We’ve come a long way, and we don’t want to stop now. Our mission now is to take it back to New York. Take it back to New York and see what we can do.

Looking for some love from our fans

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We played a good game; a great game, really, in many ways — an awesome game. It’s deflating, sure, but we battled and battled and battled, and it just didn’t happen for us. They took advantage of a mistake, and we didn’t take advantage of enough scoring chances.

Now we have to go home to L.A. and play a little better. It’s not over by a long shot. We’re not playing up to our capabilities. We need to do a little better, come through a little more.

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We had the lead when Chone Figgins got that big hit in the 11th, but Alex Rodriguez is a great hitter, and he saved them when he went deep. That’s what he does. He’s definitely one of the best hitters in baseball, and you know you have to pitch him tough.

Man, these games have been hard on the nerves. If I let my hair grow out, I’d have gray everywhere.

It’s loud and crazy here, people screaming for their team. And the Yankees respond to that. They got a lot of energy from their crowd in these two games, and now it’s our turn to go home and get that energy from our fans.

We need to get busy and take it one pitch at a time, one inning at a time. There’s a lot of baseball left to play, and we’re going to show we’re better than we’ve played in these first two games.

I’ve got a feeling we’re going to go home and it’s going to be a whole different scene in our place, with our fans, the Rally Monkey, all that Southern California energy working for us.

We’re all a little drained and frustrated now, but we’ll be ready on Monday. We’ll just check ourselves going home and take care of business. Nobody’s going to use the cold weather or the conditions for an excuse. We battled, they battled, and they took two games.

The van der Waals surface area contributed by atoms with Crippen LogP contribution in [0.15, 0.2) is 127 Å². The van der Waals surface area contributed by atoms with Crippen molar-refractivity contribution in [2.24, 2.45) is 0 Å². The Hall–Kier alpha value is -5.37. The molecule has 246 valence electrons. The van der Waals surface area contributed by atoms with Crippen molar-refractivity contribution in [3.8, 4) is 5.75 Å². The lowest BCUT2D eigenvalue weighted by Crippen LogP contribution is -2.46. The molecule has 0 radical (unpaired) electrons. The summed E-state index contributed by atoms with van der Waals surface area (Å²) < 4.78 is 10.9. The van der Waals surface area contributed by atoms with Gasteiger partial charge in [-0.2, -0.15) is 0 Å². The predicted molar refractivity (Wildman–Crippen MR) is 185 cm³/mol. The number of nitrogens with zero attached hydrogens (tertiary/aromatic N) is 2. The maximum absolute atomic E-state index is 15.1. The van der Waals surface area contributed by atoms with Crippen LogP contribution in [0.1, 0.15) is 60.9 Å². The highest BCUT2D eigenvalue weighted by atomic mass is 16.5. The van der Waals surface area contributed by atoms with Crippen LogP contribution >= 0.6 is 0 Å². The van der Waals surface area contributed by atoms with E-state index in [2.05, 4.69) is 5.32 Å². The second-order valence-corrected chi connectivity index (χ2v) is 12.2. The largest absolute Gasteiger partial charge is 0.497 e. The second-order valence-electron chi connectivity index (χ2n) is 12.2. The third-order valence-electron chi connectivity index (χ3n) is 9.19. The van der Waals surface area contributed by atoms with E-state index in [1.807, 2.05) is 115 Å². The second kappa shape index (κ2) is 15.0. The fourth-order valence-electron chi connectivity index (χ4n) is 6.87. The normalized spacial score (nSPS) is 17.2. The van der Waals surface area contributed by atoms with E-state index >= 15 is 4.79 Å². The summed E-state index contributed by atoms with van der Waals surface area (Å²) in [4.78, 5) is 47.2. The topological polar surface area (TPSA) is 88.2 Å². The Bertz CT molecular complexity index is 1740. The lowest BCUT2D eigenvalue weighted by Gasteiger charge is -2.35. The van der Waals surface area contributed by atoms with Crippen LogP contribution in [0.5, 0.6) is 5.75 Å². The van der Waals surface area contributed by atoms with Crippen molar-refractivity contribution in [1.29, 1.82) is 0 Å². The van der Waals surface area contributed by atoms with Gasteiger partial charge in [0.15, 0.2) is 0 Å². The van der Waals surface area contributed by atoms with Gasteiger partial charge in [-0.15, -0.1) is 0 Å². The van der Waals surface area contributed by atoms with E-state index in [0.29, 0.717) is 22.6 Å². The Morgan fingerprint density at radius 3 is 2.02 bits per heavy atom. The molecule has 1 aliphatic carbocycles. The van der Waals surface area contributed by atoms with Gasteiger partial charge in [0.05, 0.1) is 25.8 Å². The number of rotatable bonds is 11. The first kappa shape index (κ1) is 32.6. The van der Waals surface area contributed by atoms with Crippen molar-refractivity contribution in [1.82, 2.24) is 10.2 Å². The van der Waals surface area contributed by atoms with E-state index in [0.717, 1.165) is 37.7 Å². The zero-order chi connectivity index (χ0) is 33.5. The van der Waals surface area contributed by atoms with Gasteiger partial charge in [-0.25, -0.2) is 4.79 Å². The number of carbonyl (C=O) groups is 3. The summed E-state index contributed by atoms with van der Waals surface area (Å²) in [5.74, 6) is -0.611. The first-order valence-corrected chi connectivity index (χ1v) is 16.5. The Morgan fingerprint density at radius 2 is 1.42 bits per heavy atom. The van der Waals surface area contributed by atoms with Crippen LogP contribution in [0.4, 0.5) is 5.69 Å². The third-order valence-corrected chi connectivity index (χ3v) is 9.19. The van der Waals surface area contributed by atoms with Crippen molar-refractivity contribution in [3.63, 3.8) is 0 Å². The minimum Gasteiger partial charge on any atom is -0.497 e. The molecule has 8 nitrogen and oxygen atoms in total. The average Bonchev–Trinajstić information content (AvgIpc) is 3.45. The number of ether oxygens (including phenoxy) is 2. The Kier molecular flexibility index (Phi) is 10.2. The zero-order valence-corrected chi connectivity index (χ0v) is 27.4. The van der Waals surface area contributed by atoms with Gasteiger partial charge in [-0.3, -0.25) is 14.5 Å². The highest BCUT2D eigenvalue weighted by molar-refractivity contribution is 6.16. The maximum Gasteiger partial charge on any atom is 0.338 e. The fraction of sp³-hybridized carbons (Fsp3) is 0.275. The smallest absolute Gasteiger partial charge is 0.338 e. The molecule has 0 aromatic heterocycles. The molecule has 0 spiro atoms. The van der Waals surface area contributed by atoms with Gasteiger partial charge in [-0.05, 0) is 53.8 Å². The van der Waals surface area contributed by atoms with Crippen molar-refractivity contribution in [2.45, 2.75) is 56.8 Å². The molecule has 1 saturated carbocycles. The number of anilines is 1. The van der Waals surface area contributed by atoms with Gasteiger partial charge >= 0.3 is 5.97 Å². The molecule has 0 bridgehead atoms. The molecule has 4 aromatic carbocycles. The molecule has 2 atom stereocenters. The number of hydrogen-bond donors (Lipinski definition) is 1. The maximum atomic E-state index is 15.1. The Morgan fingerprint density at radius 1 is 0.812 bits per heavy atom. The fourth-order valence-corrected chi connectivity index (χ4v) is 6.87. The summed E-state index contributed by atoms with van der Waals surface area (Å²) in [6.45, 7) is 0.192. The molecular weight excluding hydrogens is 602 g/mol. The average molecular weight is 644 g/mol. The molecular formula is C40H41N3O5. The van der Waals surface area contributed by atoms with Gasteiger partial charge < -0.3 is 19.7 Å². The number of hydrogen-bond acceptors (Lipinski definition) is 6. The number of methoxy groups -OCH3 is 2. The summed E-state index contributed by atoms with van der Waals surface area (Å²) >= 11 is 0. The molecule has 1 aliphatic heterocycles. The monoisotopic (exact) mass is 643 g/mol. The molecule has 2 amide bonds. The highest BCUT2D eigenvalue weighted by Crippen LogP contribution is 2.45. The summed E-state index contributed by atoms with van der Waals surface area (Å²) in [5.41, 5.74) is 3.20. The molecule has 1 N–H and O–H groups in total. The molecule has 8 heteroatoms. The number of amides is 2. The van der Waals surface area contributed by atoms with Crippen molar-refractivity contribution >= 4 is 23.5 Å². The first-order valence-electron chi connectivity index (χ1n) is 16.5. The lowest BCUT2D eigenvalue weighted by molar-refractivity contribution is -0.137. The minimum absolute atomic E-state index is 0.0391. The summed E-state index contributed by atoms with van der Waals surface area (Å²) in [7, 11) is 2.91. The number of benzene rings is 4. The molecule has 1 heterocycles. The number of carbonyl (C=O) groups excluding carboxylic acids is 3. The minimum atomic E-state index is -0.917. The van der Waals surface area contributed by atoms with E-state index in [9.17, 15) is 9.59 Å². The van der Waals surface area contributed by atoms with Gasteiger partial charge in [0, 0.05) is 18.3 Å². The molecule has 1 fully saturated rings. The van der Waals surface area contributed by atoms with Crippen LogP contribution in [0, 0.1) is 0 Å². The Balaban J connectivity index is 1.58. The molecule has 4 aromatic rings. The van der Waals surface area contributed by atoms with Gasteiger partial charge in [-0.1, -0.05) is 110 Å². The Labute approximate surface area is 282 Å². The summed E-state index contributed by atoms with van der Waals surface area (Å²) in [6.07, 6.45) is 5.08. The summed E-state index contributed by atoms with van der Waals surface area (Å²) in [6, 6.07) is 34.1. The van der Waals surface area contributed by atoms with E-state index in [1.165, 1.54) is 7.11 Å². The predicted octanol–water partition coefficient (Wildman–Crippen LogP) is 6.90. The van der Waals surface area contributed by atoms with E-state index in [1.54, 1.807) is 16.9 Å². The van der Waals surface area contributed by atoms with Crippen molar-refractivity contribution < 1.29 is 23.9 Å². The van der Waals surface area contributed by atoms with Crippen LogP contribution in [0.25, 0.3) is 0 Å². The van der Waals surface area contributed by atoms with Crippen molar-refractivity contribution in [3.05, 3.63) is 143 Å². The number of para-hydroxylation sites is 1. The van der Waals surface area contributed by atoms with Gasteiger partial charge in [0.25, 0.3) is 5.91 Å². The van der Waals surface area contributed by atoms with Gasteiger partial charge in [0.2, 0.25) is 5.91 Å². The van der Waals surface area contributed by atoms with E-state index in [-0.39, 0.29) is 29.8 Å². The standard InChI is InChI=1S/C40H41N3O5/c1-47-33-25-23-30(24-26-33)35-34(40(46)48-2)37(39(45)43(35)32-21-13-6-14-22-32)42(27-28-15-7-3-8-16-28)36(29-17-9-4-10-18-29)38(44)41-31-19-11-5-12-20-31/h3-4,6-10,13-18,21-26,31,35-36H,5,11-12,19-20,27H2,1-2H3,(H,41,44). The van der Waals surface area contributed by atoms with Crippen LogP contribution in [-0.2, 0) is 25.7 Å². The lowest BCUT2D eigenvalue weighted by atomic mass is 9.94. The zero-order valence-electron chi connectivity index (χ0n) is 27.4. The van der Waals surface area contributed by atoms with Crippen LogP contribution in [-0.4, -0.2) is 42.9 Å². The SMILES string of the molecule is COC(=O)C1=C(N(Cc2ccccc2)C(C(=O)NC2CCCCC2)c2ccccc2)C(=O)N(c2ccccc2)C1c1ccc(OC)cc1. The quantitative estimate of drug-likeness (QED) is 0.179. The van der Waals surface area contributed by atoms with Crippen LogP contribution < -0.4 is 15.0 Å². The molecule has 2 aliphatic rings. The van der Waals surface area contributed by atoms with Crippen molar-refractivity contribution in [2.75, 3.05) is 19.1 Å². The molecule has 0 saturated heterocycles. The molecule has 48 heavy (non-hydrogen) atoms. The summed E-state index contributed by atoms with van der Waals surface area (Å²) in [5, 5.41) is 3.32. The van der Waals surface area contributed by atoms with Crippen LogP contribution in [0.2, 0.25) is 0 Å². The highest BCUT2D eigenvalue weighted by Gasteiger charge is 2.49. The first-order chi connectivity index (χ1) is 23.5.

That’s done. Time to move on and make good things happen in our house. Gotta get going now. We’re out of here. See you all in Angel Stadium, and get ready to rock.

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Even wet, just happy to be here

We’re just happy to be here in the Big Apple, rain or shine. It’s been coming down all day, and a little chill in the air. Hopefully, we’ll get enough decent weather to play some baseball and get back home in good shape.

Facing the Yankees, the favorites, is kind of like facing the Red Sox. People said we weren’t supposed to win that series, but we had other ideas.

We were happy to play the Red Sox. We never said one word that we didn’t want to play the Red Sox. That all came from the media. We wanted to play anybody. We’re just happy to still be playing with a shot at the ring.

When I was younger and with the Twins, it was awesome going out and playing center field at Yankee Stadium in the postseason. They beat us in 2003 and 2004, but we were all minimum wage guys.

This team is a little different. We’ve got an owner, Arte Moreno, who wants to win as much as we do. When we went out and got Mark Teixeira last year at the Trade Deadline, I screamed, I was so happy.

Teixeira is the enemy, of course, but he’s a good dude. I really liked him when we were teammates, and I think he helped guys with his approach. Bobby Abreu has been doing that for us this year, helping not just the young guys but everybody. He has great at-bats. You don’t want to go up and swing at the first pitch after he’s had a seven-pitch at-bat. It trickles down, the domino effect.

We have a lot of leaders on this team, veterans who have been around, guys like Chone Figgins, Vladdy “Mula” Guerrero, John Lackey, Brian Fuentes. And Bobby is one of them. He’s a great leader.

People think he’s quiet, but Bobby’s not as mellow as you think. He is funny. He has everybody cracking up in the clubhouse. He’s so much fun off the field, but when he steps between those lines, he’s focused, man.